If the reading material ran out, the old football weeks were collected by year and “consumed” in the same way. And when all years are through: start all over again. The reading material never ran out and there was always something new to discover. Who was runner-up top scorer in 1967 B-Class Season 1 again?
In the family circle he was soon christened the “walking football encyclopedia”. Even if only jokingly: maybe there was something to it? Of course, the football albums were maintained and, probably just eight years old, a bet was won against a cousin: “I know at least 11 players from each team.” “No, I didn’t know, it’s impossible.” stood, went to him.
When Hertha did rise, in 1968, there were bigger games to watch in Berlin. These were visited as often as possible. However, Saturday afternoons were often reserved for their own games. That’s how Sunday stayed to continue to follow the regional league.
At the same time, he began to host the Bundesliga at home himself, using a typewriter he inherited from his grandmother. The “Elfer-raus” cards offered one possibility. Six cards were drawn per game and team, a quarter of the cards were red, the red cards were the goals. Without having checked it at the time and in the first instance – probably the father as the idea generator? –, it is easy to calculate: 12 cards per game, a quarter of them red, 12/4 =3, the result was a realistic goal average of 3 goals per game – also realistic tables.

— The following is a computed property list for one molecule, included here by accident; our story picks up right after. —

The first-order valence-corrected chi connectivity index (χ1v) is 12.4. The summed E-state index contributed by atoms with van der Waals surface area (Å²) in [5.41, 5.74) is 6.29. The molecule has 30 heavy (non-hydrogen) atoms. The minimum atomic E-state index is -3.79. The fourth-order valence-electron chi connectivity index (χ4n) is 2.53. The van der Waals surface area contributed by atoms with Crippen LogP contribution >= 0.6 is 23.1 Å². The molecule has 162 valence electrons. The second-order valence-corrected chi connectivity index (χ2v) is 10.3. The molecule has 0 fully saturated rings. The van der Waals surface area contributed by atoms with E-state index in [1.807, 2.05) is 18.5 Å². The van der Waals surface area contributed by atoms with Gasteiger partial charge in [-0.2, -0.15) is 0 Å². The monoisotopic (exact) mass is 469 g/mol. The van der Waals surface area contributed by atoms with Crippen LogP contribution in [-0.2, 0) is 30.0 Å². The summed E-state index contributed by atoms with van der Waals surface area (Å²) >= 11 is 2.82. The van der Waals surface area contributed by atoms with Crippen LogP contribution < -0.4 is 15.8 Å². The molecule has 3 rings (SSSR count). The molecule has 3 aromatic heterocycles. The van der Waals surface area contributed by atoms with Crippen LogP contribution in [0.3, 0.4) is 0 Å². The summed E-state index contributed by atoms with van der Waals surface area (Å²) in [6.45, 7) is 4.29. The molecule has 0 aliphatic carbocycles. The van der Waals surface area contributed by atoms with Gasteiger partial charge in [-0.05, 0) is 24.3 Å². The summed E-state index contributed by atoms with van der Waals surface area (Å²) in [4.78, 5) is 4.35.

It soon became disturbing that the table images did not develop quite as they did in reality. Because: in the way related at the beginning, all teams were equally strong, so it was difficult for anyone to break away at the front. It was exciting, ok, but not quite realistic.
Here, too, a remedy was soon found: the favorites were granted bonuses. Whoever was in front got one card more, whoever was behind got one less.
So even then it became apparent that the Bundesliga would be “simulated”, but it was important that it was as realistic as possible.
The tables and game schedules were carefully typed in, two game days per DinA-4 page. Of course, you had to create the tables yourself. “Fortuna Dusseldorf – Eintracht Braunschweig 2:1”. That must then be evaluated, the new table calculated and the teams issued in the new order. That was a lot of the fun. The main thing is that you can count.
This was the entertainment when there were no playing partners. If someone was available – usually the father himself, now and then one of the older brothers — then Tipp-Kick was played and the Bundesliga was also simulated. The father had made a record, larger than the standard pitches and much easier to record on. To do this, goals were cut out of plywood at the end, provided with a device so that they could be taken on and off, at the same time that the goalkeepers had space at the back – consider that it was a completely normal table, only temporarily converted, and only one side of the tabletop was green with white lines. The goals had real nets, which you got when you bought oranges and which only had to be cut to size. So there were real real goals to celebrate.